KUALA LUMPUR: Two people, including a Singaporean, who bought condominium units in Puchong, Selangor, were found liable by the High Court for defaming a housing developer in a WhatsApp chat group.
Justice Nazlan Ghazali said Permodalan Masteron Sdn Bhd had proved its case against Stanley Saw, a Singaporean, and Fiona Lim on a balance of probabilities.
“The defendants have failed to establish any of the defences against the claim, and I accordingly award special and general damages,” Nazlan said in a 37-page written judgment released last week.
He ordered Saw to pay RM45,000 in damages, and Lim RM25,000 to Masteron, represented by lawyers Ashok Kandiah and Celinne Teh.
Nazlan, now a Court of Appeal judge, said the statements made by the duo were unrelated to a class action brought against the developer for breach of contract.
“I have also taken into account the plain fact that the plaintiff is a corporate entity and not a natural person,” he said.
The plaintiff, therefore, could not complain that these defamatory statements had caused it natural grief and distress or hurt to feelings, he said.
Saw and Lim, represented by Kelly Khoo, have filed an appeal in the Court of Appeal.
Masteron had built a condominium project known as Aurora Residence @ Lake Side City in Puchong. The two defendants were purchasers and registered proprietors of units in the development.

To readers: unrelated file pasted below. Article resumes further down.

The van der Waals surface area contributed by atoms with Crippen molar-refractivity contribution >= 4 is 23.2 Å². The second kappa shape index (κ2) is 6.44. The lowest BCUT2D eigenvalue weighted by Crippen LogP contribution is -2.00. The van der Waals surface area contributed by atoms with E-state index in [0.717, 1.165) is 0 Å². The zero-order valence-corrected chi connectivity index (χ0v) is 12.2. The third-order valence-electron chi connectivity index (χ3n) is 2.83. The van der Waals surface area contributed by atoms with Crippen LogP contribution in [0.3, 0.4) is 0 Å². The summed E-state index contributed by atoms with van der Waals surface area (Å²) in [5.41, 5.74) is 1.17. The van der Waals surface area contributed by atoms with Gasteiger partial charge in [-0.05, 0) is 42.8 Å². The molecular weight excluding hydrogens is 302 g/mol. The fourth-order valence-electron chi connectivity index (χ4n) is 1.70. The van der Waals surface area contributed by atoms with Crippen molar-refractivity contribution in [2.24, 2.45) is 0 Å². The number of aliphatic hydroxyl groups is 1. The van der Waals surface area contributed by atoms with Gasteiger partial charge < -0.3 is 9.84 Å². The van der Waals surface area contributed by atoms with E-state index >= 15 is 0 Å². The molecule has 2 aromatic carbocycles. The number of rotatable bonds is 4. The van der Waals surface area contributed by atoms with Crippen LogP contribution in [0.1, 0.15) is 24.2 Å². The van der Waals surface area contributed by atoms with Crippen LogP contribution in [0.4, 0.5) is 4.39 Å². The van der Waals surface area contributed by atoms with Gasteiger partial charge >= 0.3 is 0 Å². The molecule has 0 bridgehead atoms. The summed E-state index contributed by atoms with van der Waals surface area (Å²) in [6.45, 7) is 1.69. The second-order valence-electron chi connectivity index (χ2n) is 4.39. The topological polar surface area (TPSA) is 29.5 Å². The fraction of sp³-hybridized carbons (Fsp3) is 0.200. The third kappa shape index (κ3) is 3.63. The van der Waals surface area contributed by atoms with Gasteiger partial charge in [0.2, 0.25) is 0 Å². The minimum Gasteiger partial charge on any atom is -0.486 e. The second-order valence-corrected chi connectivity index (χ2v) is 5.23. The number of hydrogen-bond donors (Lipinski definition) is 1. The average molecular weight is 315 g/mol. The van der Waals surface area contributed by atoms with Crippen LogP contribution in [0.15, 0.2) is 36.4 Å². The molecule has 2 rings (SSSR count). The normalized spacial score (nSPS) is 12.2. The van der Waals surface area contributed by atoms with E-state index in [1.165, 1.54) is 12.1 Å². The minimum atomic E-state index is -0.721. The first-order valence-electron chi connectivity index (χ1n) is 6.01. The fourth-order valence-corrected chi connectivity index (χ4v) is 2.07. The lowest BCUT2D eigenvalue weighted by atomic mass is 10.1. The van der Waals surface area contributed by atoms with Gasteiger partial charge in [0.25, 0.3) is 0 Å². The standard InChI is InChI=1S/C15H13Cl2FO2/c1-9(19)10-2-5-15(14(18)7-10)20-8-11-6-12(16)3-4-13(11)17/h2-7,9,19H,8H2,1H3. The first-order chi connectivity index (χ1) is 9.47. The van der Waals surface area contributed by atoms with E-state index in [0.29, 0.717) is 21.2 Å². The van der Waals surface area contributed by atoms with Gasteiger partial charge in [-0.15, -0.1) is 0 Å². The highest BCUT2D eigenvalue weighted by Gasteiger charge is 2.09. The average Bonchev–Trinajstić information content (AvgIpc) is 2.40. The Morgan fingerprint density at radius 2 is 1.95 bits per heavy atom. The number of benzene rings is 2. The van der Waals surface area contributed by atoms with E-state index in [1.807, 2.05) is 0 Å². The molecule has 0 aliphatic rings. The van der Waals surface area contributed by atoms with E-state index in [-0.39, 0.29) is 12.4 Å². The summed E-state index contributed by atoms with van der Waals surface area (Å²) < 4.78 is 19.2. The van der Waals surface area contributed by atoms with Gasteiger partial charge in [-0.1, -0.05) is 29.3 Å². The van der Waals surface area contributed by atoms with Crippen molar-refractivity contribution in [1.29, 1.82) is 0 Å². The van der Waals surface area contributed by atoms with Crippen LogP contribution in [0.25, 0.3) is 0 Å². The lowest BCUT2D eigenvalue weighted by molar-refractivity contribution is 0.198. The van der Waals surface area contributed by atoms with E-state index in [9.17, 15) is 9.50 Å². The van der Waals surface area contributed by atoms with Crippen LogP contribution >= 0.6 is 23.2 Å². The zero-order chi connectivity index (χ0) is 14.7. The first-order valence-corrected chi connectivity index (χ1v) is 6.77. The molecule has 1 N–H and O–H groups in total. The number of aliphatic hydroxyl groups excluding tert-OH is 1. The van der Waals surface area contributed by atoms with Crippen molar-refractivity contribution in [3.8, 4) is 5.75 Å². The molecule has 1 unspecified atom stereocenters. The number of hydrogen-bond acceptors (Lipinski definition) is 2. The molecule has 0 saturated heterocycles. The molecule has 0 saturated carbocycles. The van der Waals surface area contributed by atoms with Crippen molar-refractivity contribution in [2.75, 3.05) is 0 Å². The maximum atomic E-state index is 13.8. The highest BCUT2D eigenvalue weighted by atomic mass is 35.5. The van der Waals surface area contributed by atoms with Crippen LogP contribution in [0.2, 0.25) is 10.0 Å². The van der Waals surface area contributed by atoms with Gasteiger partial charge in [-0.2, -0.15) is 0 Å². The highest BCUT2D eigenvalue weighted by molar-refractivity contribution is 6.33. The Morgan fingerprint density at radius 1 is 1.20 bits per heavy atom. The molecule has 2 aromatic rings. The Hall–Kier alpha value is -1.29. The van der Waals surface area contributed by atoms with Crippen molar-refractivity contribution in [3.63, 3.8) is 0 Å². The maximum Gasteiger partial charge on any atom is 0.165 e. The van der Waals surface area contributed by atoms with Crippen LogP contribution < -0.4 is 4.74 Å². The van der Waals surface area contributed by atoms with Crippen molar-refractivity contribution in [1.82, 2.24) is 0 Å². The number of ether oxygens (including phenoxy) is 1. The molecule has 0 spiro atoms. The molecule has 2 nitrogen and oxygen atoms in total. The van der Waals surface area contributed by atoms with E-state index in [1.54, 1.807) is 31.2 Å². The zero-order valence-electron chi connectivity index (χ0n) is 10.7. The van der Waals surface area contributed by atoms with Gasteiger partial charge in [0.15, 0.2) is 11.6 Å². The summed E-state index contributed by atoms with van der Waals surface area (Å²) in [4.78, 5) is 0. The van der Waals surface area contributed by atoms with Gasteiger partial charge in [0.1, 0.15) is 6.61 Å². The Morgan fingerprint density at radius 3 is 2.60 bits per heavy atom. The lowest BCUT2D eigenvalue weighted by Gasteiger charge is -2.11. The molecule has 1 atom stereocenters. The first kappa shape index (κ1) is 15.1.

In its statement of claim, Masteron said Saw set up a WhatsApp group which was first known as “Aurora Residence 2.0” and later “Aurora Class Action” to discuss an impending suit.
The conversations among participants in the group included dissatisfaction with the developer’s alleged non-adherence to its contractual responsibilities under sale and purchase agreements entered with the purchasers.
In June 2018, 208 purchasers filed a class action suit in the Shah Alam High Court against the developer for breach of contract.
On March 9, 2020, a consent judgment was entered between the developer and the purchasers to resolve the dispute.
Nazlan found that Saw had posted six libellous statements in the group, while Lim had posted two, all of which were unconnected to the suit.
The statements included allegations of theft and corrupt practices made against Masteron.